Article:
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Central Asia’s Energy Wars

Publication: Eurasia Daily Monitor Volume: 7 Issue: 35
February 22, 2010 05:49 PM Age: 5 yrs
Category: Eurasia Daily Monitor, Home Page, Energy, Central Asia

Rogun, Tajikistan

Since the winter energy crisis two years ago, when freezing temperatures lasted for several weeks, cooperation dynamics within Central Asia have witnessed rapid change. Upstream Kyrgyzstan and Tajikistan, which rely on electricity imports during winter, were hit particularly badly as they were unable to supply the population with enough electricity and gas. Consequently, Tajikistan was forced to declare a humanitarian crisis.

The crisis revealed the poor management of energy resources on the part of Central Asian governments and their failure to build effective regional energy cooperation. To make matters worse, last December, Uzbekistan left the regional electricity network that linked all the Central Asian states (EDM, December 3, 2009). Tashkent’s decision affected Dushanbe’s ability to transmit its own electricity through Uzbek territory. While the regional electricity network was built during the Soviet period, Uzbekistan was able to leave the regional system by constructing its own energy plants.

Kazakhstan, Kyrgyzstan and Tajikistan recently discussed building a joint regional power system as a trilateral project. Although little is certain at this point, all three states are clearly mobilizing joint efforts to counter-balance Tashkent’s unilateralism in the energy sector. Kazakhstan’s Ambassador to Tajikistan, Abdutalip Akhmetov, announced that the breach in the Central Asian electricity network is “temporary,” thus hinting that Astana is ready to facilitate more efficient energy cooperation in the region (Novosti Kazakhstana, February 11). Furthermore, Dushanbe and Bishkek are discussing the construction of transmission lines that would bypass Uzbekistan and link Tajikistan with Kazakhstan.

It will take at least five years before Kyrgyzstan and Tajikistan make any significant progress in the hydropower sector. Kazakhstan’s support and leadership in increasing the energy independence of both countries will therefore prove vital for successfully enhancing regional collaboration. Importantly, similar to Uzbekistan, Kazakhstan is able to sustain its domestic energy market without participating in the Central Asian network. However, Astana chose to lead the collaboration in the energy sector and demonstrated its support for Tajikistan’s plan to build Rogun hydropower plant.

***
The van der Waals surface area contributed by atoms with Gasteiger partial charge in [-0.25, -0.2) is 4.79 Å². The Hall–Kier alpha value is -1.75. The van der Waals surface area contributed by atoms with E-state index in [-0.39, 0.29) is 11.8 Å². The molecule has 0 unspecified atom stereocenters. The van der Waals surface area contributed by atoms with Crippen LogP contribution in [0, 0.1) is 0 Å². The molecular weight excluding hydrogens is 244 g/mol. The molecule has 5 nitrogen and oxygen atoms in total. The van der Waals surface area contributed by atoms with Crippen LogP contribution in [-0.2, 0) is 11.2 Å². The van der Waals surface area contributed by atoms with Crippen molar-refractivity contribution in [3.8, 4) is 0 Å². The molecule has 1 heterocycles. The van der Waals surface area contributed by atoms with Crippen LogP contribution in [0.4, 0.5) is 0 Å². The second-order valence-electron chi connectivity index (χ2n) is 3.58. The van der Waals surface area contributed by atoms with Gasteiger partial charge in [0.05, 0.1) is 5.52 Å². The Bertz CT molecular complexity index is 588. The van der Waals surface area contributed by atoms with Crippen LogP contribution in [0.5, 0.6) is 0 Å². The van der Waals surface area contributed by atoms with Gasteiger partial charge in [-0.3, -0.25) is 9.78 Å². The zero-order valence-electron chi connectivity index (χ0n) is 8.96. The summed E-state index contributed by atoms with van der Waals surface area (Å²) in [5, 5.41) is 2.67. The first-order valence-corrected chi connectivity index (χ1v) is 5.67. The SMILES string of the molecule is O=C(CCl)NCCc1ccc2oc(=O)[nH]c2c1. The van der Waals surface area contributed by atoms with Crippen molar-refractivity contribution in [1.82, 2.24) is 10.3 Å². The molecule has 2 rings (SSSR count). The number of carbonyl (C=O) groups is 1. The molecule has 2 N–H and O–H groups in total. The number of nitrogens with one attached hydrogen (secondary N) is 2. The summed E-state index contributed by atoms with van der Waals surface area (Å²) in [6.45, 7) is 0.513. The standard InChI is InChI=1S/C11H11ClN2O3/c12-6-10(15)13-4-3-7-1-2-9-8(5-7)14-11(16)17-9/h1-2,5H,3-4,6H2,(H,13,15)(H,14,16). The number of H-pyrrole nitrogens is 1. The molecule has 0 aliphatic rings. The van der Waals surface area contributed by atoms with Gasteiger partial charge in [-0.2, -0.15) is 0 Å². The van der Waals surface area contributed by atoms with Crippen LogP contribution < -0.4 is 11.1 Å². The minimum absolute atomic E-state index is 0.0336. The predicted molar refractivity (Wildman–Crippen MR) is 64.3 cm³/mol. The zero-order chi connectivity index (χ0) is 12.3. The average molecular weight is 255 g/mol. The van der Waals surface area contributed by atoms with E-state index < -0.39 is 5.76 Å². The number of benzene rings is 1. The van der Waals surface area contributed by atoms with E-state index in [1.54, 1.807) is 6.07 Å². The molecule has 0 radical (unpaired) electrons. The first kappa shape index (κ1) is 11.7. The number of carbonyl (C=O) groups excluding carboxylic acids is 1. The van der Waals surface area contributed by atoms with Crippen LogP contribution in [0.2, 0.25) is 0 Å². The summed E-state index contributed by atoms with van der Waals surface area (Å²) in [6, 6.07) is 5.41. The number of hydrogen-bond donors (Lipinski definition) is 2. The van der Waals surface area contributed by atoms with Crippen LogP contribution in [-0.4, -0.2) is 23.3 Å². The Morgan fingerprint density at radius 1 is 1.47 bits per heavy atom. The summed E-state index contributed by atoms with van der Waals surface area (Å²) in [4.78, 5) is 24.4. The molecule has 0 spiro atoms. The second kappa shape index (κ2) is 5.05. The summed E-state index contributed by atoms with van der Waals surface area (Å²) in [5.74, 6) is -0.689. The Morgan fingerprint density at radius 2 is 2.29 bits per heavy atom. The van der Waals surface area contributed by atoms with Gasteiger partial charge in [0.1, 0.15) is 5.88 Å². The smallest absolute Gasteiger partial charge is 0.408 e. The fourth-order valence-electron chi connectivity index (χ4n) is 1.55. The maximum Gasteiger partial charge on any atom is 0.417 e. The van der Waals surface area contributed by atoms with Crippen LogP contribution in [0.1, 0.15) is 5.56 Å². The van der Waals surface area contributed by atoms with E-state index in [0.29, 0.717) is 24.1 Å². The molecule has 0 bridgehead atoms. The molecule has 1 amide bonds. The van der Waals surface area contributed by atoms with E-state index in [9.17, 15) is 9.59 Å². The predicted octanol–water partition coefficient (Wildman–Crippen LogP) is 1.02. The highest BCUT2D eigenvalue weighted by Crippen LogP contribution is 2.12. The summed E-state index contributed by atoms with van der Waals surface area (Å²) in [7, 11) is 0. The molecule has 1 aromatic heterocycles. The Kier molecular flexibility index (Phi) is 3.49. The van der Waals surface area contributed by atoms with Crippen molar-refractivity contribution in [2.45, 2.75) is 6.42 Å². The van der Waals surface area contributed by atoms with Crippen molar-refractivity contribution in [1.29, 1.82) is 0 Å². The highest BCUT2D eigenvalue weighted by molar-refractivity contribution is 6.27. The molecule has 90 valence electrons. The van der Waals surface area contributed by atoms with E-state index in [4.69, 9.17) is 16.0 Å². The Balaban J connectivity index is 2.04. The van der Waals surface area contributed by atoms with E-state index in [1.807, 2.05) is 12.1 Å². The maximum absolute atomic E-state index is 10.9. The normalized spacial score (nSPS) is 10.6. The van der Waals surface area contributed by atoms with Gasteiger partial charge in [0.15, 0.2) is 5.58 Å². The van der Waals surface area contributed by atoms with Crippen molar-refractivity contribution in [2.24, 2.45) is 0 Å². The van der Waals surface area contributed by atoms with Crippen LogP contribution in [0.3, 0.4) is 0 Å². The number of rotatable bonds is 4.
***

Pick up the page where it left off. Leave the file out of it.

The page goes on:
Meanwhile, Tashkent opposes the construction of new hydropower plants in upstream countries and uses gas exports as its main instrument to pressure neighboring Kyrgyzstan and Tajikistan. Tashkent charges market prices for its gas (up to $200 per thousand cubic meters) sales to Kyrgyzstan and Tajikistan, forcing them to fall behind in payments. By constructing new dams upstream, Kyrgyzstan and Tajikistan will reduce their dependence on Uzbek gas. Tashkent, however, is also concerned that both countries will control water during irrigation periods.

Tajik President, Emomali Rakhmon, defines the construction of Rogun as a national idea of all Tajiks (www.regnum.ru, February 15). At times, the political motives to build the plant dominate at the expense of economic considerations. Rakhmon has intensified discussions on Rogun after Uzbekistan exited the regional electricity network. The president forced Tajik citizens to buy government-issued Rogun shares. However, reportedly, he was also able to convince some citizens to buy shares voluntarily (www.asia-plus.tj, February 12).

The success of regional energy collaboration also depends on how the Kyrgyz and Tajik governments proceed with their plans to construct new plants. Recently, Kyrgyzstan’s major energy company “Severoelektro” was reportedly privatized by members of the regime. Local political opposition forces argue that regime loyalists will become the only benefactors from the sector’s revenues (www.ferghana.ru, February 10). The Kyrgyz government has promised to expand the hydropower complex by building new hydropower plants. Yet, the entire construction process remains opaque and it remains unclear when the plants will be completed.

Meanwhile, both Uzbekistan and Tajikistan have exchanged heated comments on Rogun’s potential damage. Tashkent insists that Rogun will damage the irrigation system in the region and affect Uzbekistan’s economy, but Tajik experts claim these concerns are exaggerated. International actors, in turn, prefer to avoid supporting either Tajikistan or Uzbekistan’s stance. A thorough feasibility study of the Rogun project is needed before Dushanbe can secure any feasible international support.

The indications of growing collaboration between Astana, Bishkek and Dushanbe demonstrates that Tashkent is becoming more isolated from its Central Asian neighbors and, which inadvertently forces them to join efforts on energy issues. Should Kyrgyzstan and Tajikistan construct new plants, Uzbekistan will be isolated from the rest of the region, both economically and politically. Until then, Dushanbe might face additional barriers from Tashkent, including the transit of construction material for Rogun (www.regnum.ru, February 15). Tajikistan is currently exploring alternative transit routes with Kyrgyzstan.


 
 

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